Football School List

Football School List

Football School List

IRVING, Texas– The National Football Foundation & College Hall of Fame (NFF) announced the 156 semifinalists for the 2016 William V. Campbell Trophy, presented by Fidelity Investments and prominently displayed inside its official home at the New York Athletic Club. The award recognizes an individual as the absolute best football scholar-athlete in the nation.

The NFF will announce 12-14 finalists on Nov. 1, and each of them will receive an $18,000 postgraduate scholarship as a member of the NFF National Scholar-Athlete Class, presented by Fidelity Investments. The finalists will travel to New York City for the 59th NFF Annual Awards Dinner on Dec. 6, where their accomplishments will be highlighted in front of one of the most powerful audiences in all of sports. At the event, one member of the class will be declared in dramatic fashion the winner of the 27th William V. Campbell Trophy and have his postgraduate scholarship increased to $25,000.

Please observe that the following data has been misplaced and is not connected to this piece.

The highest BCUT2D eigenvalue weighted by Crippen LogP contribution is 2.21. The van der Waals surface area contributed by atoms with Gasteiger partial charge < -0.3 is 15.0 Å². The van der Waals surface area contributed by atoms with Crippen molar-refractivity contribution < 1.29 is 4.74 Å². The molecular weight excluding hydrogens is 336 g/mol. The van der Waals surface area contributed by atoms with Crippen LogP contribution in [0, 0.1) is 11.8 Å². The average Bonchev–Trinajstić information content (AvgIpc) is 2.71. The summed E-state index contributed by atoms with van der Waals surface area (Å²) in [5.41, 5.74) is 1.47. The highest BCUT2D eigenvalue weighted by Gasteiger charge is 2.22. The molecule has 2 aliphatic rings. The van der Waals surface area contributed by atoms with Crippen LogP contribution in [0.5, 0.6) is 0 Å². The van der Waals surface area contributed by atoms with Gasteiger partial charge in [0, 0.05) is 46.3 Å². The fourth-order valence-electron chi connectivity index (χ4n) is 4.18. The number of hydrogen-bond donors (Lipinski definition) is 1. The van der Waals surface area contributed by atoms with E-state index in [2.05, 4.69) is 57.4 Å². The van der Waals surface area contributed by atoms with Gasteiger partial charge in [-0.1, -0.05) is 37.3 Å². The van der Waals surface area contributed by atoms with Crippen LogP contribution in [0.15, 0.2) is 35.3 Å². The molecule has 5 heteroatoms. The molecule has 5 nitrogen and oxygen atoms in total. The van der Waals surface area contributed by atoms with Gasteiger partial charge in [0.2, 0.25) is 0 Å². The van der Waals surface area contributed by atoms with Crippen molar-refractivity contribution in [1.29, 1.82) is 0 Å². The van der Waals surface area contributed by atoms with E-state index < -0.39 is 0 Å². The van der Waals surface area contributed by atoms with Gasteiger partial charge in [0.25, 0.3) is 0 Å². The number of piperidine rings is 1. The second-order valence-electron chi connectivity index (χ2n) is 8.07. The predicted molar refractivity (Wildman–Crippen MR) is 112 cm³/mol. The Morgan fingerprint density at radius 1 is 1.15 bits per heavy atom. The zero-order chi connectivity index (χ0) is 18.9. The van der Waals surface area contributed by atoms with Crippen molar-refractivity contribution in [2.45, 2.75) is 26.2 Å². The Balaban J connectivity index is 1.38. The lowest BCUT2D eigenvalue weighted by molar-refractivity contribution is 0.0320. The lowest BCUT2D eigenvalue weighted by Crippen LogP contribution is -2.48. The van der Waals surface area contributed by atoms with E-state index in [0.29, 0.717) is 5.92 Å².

“These 156 impressive candidates truly represent the scholar-athlete ideal,” said NFF Chairman Archie Manning, whose sons Peyton (Campbell Trophy winner) and Eli were named NFF National Scholar-Athletes in 1997 and 2003, respectively. “It is important for us to showcase their success on the football field, in the classroom and in the community. This year’s semifinalists further illustrate the power of our great sport in developing the next generation of influential leaders.”

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Named in honor of the late Bill Campbell, the Campbell Trophy is a 25-pound bronze trophy and increases the amount of the recipient’s grant by $7,000 for a total postgraduate scholarship of $25,000. Campbell, the former chairman of American software company Intuit Inc, was a former player and head coach at Columbia University, not to mention the 2004 recipient of the NFF’s Gold Medal. This year’s postgraduate scholarships will push the program’s all-time distribution to more than $11.1 million.